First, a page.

.... The issuance of the summons is warranted here because (i) the summons relates to an ascertainable group or class of persons; (ii) there is a reasonable basis for believing these U.S. taxpayers failed to comply with internal revenue laws; and (iii) information sufficient to establish these U.S. taxpayers’ identities is not readily available to the IRS from other sources.
Coinbase posted a short blog post Friday evening expressing concern over this while exploring the issues:
Our customers may be aware that the U.S. government filed a civil petition yesterday in federal court seeking disclosure of all Coinbase U.S. customers' records over a three year period. The government has not alleged any wrongdoing on the part of Coinbase and its petition is predicated on sweeping statements that taxpayers may use virtual currency to evade taxes.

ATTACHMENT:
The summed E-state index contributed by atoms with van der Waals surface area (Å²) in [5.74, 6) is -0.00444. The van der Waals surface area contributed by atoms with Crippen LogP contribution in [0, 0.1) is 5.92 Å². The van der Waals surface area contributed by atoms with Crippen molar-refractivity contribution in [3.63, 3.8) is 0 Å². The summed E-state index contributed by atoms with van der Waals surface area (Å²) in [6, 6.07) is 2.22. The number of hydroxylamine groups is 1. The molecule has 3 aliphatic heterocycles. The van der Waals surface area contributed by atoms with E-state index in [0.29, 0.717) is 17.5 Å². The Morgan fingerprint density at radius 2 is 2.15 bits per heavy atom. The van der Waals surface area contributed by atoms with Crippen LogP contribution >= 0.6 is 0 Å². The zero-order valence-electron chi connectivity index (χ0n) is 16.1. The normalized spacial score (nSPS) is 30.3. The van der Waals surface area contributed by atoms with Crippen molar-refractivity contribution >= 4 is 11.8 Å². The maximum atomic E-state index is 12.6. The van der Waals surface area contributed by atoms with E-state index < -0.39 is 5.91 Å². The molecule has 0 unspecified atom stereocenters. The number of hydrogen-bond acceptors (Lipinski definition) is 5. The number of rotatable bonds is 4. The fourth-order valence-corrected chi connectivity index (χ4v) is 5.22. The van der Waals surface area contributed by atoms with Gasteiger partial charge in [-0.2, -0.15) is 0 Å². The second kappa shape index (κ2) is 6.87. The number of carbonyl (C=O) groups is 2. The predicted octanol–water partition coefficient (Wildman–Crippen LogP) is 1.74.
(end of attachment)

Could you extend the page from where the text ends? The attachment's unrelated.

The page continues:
Although Coinbase's general practice is to cooperate with properly targeted law enforcement inquiries, we are extremely concerned with the indiscriminate breadth of the government's request. Our customers’ privacy rights are important to us and our legal team is in the process of examining the government's petition. In its current form, we will oppose the government’s petition in court. We will continue to keep our customers informed on developments in this matter.
What happens here is going to be a big, big deal in the cryptocurrency world. The IRS had to know that this was going to get attention, and perhaps that's the intent. But this seems like a massive overreach.





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  • icon
    That One Guy (profile), 21 Nov 2016 @ 4:55am

    Deja vu

    "A suspected criminal might have used the service for illegal actions, therefore we should be able to search every account to fish for illegal actions."

    Where have I heard that logic before...

    "Criminals drive cars, therefore we should be able to search every car..."

    "Criminals use encryption, therefore encryption in general should be crippled so we can bypass it..."